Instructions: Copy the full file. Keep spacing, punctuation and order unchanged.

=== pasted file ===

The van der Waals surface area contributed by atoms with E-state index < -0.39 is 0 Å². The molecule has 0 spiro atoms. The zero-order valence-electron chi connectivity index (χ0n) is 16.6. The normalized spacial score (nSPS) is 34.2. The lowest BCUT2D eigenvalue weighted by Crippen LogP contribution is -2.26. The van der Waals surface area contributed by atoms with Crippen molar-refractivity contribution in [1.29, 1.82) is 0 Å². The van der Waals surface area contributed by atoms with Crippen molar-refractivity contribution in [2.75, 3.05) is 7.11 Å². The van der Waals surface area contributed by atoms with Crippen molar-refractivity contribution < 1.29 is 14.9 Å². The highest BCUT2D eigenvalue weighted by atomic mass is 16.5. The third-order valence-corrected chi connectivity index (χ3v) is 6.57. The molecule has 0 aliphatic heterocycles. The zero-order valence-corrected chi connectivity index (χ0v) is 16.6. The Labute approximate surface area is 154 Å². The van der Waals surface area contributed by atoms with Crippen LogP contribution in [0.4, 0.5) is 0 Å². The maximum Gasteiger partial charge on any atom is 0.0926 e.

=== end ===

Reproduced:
The van der Waals surface area contributed by atoms with E-state index < -0.39 is 0 Å². The molecule has 0 spiro atoms. The zero-order valence-electron chi connectivity index (χ0n) is 16.6. The normalized spacial score (nSPS) is 34.2. The lowest BCUT2D eigenvalue weighted by Crippen LogP contribution is -2.26. The van der Waals surface area contributed by atoms with Crippen molar-refractivity contribution in [1.29, 1.82) is 0 Å². The van der Waals surface area contributed by atoms with Crippen molar-refractivity contribution in [2.75, 3.05) is 7.11 Å². The van der Waals surface area contributed by atoms with Crippen molar-refractivity contribution < 1.29 is 14.9 Å². The highest BCUT2D eigenvalue weighted by atomic mass is 16.5. The third-order valence-corrected chi connectivity index (χ3v) is 6.57. The molecule has 0 aliphatic heterocycles. The zero-order valence-corrected chi connectivity index (χ0v) is 16.6. The Labute approximate surface area is 154 Å². The van der Waals surface area contributed by atoms with Crippen LogP contribution in [0.4, 0.5) is 0 Å². The maximum Gasteiger partial charge on any atom is 0.0926 e.